15 Nov Interview with Catherine Brownstein of Boston Children’s Hospital
Dr. Brownstein is an Instructor in Pediatrics at Harvard Medical School and a Research Associate in the Division of Genetics and Genomics at Boston Children’s Hospital. As the Scientific Director for the Manton Center for Orphan Disease Research Gene Discovery Core, Dr. Brownstein has been instrumental in the elucidation of several new disease genes for conditions such as intellectual disability, nemaline myopathy, very early onset psychosis, SIDS, and hypophosphatemic rickets. Her current work focuses on advancing the fields of next generation sequencing and analysis. Read her full bio.
Interview with Catherine Brownstein of Boston Children’s Hospital
Q: NGS is enhancing patient care through improved diagnostic sensitivity and more precise therapeutic targeting. Prominent examples include cystic fibrosis and cancer. What other clinical areas NGS will most likely to change the standard-of-care in the near future?
A: Rapid turnaround newborn sequencing is going to be the next place NGS revolutionizes. It would be wonderful to prevent the diagnostic odyssey that so many patients go through, and to have answers of “whats wrong with my child” within 72 hours of birth.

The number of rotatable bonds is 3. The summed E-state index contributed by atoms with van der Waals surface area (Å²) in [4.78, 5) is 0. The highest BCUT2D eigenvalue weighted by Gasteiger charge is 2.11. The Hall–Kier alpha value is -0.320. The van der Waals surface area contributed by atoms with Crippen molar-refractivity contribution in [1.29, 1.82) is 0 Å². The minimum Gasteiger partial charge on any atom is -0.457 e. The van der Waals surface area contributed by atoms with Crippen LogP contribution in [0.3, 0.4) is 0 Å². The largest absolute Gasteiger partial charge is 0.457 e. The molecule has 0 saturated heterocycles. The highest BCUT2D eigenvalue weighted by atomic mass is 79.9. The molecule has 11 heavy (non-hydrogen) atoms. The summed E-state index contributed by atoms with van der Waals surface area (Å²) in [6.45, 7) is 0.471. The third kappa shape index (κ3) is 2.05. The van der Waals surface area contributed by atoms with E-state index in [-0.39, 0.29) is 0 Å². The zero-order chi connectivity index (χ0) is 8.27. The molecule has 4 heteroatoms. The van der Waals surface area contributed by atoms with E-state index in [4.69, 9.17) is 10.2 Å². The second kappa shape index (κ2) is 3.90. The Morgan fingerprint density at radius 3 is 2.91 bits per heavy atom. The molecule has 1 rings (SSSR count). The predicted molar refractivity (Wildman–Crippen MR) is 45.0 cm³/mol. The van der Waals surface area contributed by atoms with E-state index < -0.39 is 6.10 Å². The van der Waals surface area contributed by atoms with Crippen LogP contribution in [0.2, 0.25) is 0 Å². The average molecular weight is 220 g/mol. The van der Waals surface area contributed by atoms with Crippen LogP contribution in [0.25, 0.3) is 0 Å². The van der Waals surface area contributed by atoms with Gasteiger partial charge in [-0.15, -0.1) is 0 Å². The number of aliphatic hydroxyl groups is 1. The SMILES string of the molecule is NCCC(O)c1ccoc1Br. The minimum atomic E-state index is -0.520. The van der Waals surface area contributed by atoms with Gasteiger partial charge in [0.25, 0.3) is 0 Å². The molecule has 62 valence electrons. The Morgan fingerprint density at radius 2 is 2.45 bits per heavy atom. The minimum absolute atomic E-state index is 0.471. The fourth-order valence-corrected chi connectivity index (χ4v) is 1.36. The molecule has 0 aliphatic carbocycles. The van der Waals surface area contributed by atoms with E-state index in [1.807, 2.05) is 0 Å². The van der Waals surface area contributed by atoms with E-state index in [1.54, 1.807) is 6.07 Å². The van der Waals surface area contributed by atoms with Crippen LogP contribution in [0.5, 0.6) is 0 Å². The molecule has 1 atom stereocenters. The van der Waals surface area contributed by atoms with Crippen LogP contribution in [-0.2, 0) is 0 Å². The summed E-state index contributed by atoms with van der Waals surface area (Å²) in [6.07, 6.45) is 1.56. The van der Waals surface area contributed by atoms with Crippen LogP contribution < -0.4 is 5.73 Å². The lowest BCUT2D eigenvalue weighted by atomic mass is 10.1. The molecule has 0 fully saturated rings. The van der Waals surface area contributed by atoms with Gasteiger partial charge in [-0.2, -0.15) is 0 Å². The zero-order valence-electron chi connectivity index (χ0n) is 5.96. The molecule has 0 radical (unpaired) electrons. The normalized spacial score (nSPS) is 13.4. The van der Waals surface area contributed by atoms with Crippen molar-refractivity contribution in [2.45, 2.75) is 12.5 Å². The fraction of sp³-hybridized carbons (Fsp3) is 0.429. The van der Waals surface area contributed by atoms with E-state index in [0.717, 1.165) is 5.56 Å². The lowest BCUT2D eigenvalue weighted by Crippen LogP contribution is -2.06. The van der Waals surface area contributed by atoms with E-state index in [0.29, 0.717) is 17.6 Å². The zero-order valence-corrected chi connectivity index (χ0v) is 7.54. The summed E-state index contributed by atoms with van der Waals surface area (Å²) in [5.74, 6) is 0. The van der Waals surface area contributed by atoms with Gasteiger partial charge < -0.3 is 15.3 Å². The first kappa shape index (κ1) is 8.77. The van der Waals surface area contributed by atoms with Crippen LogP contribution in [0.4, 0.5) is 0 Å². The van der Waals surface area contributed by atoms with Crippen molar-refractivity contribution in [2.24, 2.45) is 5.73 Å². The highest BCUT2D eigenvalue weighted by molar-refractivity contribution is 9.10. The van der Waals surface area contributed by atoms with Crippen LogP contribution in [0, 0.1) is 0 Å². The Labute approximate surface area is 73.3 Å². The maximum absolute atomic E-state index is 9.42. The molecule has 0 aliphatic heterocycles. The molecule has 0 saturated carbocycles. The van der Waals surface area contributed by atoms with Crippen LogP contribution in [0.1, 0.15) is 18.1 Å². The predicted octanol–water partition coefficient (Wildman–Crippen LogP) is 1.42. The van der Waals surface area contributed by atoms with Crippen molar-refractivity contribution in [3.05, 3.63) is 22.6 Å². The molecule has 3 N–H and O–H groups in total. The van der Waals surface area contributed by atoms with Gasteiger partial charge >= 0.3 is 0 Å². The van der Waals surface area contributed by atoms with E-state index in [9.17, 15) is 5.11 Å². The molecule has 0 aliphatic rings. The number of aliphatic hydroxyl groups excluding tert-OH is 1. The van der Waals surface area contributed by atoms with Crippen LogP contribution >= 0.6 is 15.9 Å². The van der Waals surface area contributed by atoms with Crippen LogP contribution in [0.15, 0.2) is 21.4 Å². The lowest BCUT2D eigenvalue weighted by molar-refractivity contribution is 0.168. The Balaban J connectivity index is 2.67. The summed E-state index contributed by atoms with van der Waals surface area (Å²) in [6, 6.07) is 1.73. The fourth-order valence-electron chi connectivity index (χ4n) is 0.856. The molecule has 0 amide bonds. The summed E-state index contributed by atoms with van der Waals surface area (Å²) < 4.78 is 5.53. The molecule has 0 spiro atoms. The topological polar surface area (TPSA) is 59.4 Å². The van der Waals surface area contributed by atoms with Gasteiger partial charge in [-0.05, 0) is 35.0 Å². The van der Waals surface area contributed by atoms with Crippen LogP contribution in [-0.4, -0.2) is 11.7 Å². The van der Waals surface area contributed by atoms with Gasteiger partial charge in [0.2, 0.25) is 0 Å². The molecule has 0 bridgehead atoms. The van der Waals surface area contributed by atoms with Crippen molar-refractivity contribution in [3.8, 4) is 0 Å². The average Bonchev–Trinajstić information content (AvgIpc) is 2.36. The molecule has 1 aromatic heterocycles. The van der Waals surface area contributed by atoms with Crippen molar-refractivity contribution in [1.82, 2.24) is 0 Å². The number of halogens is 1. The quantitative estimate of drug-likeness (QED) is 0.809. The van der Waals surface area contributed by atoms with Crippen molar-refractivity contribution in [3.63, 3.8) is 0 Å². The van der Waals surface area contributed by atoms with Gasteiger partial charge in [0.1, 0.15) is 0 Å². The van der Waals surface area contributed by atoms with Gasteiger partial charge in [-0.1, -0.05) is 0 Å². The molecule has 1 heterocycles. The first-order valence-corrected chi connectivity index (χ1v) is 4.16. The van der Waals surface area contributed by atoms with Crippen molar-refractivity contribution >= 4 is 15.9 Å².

Q: In order to maximize the potential of NGS use in the clinic, what new genomics strategies need to be adapted?
A: Not really a genomic strategy, but right now a huge bottleneck is the consenting process. We have to modernize and streamline. There aren’t enough genetic counselors to go around. Remote consenting and the use of AI has to be adopted.
Q: What areas of sequencing technologies need to be improved before new applications can be introduced to clinical use?
A: RNAseq analysis platforms need to become more user friendly. Long range sequencing platforms need to come down in price so they can be adopted by research and the clinic alike.
Q: What are the current challenges in the setup of large-scale NGS analysis workflows?
A: Integration of different data types into one cohesive platform. There are a few companies that do it well, but it is still difficult to integrate the array with the exome with the phenotyping data and have everything meaningful factor into the analysis.
Q: What are the obstacles to the widespread adoption of NGS in routine diagnostic testing?
A: Cost. Reimbursement. Hands down that’s the biggest problem. I have confidence that clinicians will adopt NGS once reimbursement is settled.